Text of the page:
SOURCE: Made By History at the Washington Post
by Randall J. Stephens
While Peter Jackson's "Get Back" documentary focuses on the last phases of the band's work together, it's important to think about how the group's emergence changed American culture, especially around sex and gender.
SOURCE: Far Out
John Lennon's notorious "bigger than Jesus" comment prior to the group's 1966 American tour brought out right-wing protestors and helped push the band to stop touring permanently.
SOURCE: Rolling Stone
Local historians and Liverpool's International Slavery Museum released a statement saying that there was no evidence that the street made famous by Paul McCartney was named for slave trader James Penny.
SOURCE: The Guardian
National Gallery’s 1450 portrait by Rogier van der Weyden was created in the 1960s by Eric Hebborn, says art historian.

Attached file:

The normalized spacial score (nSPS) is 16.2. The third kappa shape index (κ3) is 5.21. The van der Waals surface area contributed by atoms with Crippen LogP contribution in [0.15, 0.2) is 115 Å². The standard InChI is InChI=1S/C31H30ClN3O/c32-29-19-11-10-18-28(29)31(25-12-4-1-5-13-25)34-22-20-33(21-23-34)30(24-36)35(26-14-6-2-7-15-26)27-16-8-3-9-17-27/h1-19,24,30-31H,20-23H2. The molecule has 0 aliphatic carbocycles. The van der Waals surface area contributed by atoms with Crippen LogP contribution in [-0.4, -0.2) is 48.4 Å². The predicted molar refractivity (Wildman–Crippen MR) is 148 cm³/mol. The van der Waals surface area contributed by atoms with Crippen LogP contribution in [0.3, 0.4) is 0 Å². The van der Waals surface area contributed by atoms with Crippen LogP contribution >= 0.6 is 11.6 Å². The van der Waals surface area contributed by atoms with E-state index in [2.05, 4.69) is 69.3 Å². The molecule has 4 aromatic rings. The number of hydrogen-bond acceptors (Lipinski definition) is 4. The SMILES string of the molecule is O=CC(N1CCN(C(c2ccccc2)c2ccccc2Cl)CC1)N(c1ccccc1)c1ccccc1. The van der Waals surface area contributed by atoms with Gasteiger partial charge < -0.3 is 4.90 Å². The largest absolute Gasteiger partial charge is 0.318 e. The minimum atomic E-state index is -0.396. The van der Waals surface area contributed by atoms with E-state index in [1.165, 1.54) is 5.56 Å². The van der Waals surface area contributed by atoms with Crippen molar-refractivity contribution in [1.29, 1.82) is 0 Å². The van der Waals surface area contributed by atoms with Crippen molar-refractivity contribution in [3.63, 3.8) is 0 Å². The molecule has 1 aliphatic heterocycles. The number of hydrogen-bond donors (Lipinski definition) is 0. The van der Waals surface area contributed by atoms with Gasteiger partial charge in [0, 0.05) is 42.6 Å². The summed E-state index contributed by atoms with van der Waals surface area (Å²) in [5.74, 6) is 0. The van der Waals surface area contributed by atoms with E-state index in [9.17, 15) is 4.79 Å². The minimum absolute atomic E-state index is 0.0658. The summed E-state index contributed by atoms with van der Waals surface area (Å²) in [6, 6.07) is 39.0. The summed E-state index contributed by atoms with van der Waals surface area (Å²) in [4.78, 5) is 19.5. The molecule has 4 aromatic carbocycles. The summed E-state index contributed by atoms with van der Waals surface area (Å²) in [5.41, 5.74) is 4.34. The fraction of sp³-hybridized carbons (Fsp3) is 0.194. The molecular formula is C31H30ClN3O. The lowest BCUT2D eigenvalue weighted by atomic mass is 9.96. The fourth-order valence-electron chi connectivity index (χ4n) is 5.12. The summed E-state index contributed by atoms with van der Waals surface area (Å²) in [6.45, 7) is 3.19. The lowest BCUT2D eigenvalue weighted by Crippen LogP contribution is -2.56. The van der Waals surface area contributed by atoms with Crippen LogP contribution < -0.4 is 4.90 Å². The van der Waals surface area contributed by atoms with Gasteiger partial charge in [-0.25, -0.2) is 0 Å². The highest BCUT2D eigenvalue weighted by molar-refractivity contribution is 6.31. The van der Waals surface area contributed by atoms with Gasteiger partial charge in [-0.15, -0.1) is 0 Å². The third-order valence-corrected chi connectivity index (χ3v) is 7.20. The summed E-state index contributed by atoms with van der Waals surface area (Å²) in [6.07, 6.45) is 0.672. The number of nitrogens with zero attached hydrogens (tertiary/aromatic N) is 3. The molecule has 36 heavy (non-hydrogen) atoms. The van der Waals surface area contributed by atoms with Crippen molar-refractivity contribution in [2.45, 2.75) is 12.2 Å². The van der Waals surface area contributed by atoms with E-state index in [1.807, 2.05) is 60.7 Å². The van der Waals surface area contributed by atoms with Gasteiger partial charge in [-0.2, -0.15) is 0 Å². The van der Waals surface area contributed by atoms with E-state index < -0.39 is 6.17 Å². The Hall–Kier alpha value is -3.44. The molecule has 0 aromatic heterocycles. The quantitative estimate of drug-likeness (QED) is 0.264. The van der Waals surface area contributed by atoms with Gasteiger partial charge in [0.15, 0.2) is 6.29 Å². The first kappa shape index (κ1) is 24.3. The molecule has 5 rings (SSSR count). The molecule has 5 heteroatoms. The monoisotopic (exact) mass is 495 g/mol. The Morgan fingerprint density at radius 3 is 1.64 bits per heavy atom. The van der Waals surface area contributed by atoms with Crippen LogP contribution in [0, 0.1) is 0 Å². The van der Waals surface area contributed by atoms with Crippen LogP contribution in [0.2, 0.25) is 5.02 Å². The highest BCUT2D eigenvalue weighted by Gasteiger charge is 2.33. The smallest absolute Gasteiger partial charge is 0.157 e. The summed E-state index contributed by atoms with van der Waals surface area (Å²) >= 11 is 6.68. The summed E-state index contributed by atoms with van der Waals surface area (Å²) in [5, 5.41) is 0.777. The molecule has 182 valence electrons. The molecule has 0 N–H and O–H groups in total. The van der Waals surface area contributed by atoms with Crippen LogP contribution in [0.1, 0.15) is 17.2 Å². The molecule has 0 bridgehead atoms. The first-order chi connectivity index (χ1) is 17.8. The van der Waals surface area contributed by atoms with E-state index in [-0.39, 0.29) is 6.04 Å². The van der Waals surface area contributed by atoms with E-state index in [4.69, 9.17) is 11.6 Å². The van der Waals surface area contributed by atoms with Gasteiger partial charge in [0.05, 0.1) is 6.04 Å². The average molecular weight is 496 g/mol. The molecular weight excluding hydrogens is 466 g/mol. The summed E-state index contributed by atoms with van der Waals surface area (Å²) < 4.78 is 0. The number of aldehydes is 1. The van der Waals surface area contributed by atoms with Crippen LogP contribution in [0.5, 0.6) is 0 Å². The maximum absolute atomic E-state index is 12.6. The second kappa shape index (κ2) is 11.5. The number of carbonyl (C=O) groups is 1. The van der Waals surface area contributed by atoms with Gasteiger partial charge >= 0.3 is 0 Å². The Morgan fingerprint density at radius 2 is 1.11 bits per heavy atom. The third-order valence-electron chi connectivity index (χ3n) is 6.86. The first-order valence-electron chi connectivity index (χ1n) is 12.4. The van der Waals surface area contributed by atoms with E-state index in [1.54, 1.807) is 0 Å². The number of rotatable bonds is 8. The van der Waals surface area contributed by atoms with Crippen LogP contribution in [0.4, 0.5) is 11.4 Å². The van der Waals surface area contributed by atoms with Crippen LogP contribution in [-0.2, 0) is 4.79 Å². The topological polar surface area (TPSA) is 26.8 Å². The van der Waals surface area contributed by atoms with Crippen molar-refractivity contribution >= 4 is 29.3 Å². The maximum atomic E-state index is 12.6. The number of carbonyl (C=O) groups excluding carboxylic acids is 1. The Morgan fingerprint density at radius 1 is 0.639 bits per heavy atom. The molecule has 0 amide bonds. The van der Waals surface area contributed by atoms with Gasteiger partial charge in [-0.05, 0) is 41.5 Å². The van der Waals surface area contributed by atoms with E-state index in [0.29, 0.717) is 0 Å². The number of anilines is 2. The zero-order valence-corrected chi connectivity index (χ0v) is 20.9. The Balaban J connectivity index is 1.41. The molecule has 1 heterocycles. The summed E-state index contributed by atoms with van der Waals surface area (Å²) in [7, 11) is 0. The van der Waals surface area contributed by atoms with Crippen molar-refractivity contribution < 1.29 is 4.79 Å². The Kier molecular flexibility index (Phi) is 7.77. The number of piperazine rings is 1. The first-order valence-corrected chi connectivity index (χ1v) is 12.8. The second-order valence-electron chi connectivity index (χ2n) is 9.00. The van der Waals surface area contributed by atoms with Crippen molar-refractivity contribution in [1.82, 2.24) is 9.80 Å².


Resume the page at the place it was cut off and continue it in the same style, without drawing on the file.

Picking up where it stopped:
SOURCE: Special to HNN
Ron Briley: Review of David Simonelli's "Working Class Heroes: Rock Music and British Society in the 1960s and 1970s" (Lexington Books, 2013)
Ron Briley reviews books for the History News Network and is a history teacher and an assistant headmaster at Sandia Preparatory School, Albuquerque, New Mexico. He is the author of "The Politics of Baseball: Essays on the Pastime and Power at Home and Abroad."For anyone coming of age in the 1960s and 1970s, Working Class Heroes will evoke the rock soundtrack of youthful rebellion. But unlike the many memoirs by musicians which tend to dominate rock music literature, awash with accounts of sex and drugs, David Simonelli, associate professor of history at Youngstown State University, employs the British rock scene from the Beatles to the Sex Pistols to make important observations on the politics, economics, and social class attitudes of Britain during the 1960s and 1970s.
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